I affectionately call middle schoolers “electric chihuahuas”. Middle school is full of opportunity because your kids are still dependent on you to drive them places, but by and large they are beginning to face many adult problems – hormones, identity, drinking, sex, and all kinds of other issues. Additionally, in late grade school and middle school, often cliques begin to form and kids’ friend groups and activities begin to narrow in and focus on a particular group and a particular activity.
Involving kids in MC life at this age means two things: allowing some freedom of choice, but also involving them as much as possible. In my opinion, middle school is a great time to involve your child in the life of a youth ministry where they can hear the same truths you are teaching but from a different voice in their lives. At The Austin Stone, we focus most of our attention in middle school on what we call discipleship communities, which look a lot like Life Transformation Groups. We’re treating the kids as individuals who are responsible for their discipleship, but doing it in the context of a group with leaders who are somewhat older.
With respect to involving them as much as possible, I think there are two haymakers for MC life – the first is actively serving the least of these. Nothing quite kills narcissism like service! One of our MCs at The Stone serves with a ministry that feeds the homeless in our city, and their kids do most of the front line service while they prepare food…it’s been incredibly powerful.
The second is taking them on a mission trip with your family. Some of the best stories I’ve heard for middle schoolers come from a family mission trip. I’d highly recommend that you do it with other families, so the middle schooler has another person to connect with!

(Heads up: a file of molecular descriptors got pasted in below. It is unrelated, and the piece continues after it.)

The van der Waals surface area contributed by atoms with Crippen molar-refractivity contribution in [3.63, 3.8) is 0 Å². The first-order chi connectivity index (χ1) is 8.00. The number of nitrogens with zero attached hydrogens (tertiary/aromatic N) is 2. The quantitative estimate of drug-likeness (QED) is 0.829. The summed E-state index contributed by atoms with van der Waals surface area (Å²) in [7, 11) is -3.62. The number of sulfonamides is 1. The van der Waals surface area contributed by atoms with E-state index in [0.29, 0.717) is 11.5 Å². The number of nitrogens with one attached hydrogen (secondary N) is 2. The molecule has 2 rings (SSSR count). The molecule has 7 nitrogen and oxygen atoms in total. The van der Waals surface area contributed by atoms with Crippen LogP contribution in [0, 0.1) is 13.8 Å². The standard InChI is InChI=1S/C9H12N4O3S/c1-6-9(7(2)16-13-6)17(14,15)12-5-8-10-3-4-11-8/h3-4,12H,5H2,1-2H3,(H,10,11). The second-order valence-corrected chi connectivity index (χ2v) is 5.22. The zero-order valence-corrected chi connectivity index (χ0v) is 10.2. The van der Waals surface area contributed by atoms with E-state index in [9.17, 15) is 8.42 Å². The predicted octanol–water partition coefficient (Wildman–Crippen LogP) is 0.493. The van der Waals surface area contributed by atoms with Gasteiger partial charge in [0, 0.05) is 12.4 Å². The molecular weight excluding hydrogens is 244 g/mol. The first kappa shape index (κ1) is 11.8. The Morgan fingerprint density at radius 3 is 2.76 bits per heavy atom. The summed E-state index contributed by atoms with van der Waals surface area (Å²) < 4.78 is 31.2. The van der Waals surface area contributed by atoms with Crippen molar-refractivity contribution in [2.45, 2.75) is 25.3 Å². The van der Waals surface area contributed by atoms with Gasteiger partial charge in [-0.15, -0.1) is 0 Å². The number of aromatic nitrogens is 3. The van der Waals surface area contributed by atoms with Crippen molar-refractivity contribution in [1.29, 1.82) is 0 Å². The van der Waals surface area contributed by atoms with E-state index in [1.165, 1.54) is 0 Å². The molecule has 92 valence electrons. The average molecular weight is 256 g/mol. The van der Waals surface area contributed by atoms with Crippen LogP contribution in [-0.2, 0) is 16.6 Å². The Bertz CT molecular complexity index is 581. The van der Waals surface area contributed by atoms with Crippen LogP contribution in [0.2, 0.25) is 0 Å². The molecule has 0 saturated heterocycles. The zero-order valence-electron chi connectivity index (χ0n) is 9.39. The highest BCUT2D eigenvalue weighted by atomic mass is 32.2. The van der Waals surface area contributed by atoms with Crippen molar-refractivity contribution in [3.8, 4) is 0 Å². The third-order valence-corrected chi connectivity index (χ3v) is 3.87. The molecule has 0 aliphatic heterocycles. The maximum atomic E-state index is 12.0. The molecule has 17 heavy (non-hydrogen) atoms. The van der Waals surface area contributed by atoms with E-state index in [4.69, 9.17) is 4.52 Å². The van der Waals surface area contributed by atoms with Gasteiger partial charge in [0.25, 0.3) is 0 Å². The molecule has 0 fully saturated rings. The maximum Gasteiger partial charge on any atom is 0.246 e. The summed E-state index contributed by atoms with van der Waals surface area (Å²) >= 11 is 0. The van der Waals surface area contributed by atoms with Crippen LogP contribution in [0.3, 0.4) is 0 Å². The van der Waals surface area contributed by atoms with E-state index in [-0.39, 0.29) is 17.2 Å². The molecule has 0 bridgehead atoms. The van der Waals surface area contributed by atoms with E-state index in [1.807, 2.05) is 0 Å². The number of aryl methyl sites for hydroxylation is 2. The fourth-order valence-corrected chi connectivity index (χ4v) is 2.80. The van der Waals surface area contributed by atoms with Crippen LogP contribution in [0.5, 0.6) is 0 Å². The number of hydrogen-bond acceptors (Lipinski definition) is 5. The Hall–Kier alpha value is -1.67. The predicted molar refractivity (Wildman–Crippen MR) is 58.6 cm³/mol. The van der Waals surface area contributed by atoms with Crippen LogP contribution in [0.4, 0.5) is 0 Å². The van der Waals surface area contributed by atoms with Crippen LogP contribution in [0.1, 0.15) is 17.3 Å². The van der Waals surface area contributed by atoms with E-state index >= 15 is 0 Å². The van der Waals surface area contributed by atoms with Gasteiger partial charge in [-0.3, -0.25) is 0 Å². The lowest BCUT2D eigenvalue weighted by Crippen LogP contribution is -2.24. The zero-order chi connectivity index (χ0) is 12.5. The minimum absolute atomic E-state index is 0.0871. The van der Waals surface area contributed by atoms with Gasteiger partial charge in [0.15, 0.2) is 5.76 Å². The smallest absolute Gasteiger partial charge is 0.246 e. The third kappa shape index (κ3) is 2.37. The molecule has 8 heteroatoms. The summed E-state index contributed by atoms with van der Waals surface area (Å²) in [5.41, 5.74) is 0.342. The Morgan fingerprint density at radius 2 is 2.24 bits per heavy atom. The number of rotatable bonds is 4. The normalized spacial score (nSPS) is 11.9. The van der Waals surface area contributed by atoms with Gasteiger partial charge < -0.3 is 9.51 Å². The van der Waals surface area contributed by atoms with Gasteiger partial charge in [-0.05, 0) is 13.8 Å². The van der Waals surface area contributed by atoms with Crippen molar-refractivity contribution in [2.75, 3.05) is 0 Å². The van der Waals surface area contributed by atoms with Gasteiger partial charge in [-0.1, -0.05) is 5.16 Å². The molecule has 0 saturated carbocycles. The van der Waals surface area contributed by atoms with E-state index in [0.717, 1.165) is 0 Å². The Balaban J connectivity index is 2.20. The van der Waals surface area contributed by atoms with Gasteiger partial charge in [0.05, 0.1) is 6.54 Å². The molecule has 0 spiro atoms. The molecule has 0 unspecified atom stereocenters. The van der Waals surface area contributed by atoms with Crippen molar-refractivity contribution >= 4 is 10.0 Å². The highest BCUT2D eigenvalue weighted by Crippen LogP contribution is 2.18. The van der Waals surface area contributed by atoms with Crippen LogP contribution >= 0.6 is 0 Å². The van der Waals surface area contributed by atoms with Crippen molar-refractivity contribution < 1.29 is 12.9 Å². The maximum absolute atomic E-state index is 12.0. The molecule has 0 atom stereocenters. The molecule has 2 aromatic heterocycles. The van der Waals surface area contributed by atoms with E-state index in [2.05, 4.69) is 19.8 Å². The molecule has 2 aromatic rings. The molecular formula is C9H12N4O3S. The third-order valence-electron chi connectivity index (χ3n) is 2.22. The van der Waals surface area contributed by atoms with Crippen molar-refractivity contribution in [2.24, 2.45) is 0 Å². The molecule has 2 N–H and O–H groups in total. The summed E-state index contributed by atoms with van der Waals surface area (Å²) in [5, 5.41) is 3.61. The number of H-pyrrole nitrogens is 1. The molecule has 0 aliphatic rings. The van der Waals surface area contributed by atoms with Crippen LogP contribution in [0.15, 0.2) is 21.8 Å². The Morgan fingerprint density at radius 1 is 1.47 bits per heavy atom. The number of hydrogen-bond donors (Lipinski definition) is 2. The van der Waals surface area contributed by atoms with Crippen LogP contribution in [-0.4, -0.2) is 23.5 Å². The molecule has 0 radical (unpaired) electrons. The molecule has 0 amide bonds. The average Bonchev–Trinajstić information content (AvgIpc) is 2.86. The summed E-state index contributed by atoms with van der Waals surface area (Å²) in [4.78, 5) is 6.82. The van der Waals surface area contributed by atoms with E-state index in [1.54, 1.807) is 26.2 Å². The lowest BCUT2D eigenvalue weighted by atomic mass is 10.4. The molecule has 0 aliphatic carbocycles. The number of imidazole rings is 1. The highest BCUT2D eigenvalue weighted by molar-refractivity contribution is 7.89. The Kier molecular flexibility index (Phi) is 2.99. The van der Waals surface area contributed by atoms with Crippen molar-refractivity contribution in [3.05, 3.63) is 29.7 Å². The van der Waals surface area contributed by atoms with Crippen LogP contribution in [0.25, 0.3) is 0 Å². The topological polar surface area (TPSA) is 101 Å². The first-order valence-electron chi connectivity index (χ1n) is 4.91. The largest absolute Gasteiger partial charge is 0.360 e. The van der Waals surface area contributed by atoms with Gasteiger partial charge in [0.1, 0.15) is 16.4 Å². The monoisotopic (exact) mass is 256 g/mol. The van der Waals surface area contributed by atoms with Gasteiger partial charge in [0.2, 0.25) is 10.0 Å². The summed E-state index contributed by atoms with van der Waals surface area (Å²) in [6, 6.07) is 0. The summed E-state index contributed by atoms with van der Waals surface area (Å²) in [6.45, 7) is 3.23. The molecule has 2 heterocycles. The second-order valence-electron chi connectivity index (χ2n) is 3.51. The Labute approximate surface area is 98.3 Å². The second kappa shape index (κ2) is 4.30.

In high school, kids are often asserting independence, establishing their own identity, and in many cases self-transporting. They tend to develop a life rhythm of their own at this point! In my experience, the best missional communities with high schoolers are often aimed at helping their kids be effective missionaries in their school. Now is the time for your children to start leading things on their own – cultivating their own missional communities that are trying to live out the practices faithfully amongst a pocket of people.
As far as involvement, I think it’s important to treat high schoolers more and more like adults – full participants in the missional community. Have them share their highs and lows in Family Meal discussions, let them lead out in ways to serve neighbors, and practice Life Transformation Groups with them. As far as Third Place goes, I want to have the house that every high school kid wants to be at, and the most effective parents have thought through creating a home that high schoolers are welcome in and want to be at.
By no means are these exhaustive thoughts…I welcome your feedback and ideas in the comments, especially as it relates to middle schoolers and high schoolers. I hesitate to be prescriptive when it comes to kids and missional communities, because I’ve seen a variety of effective ways of discipling kids and involving them in life together. I do know this though – our children are looking to us as the pattern for life in godliness, and if we don’t teach them to be missionaries, they likely will not become one!
What have you found helpful when it comes to different ages of children in missional community or group life?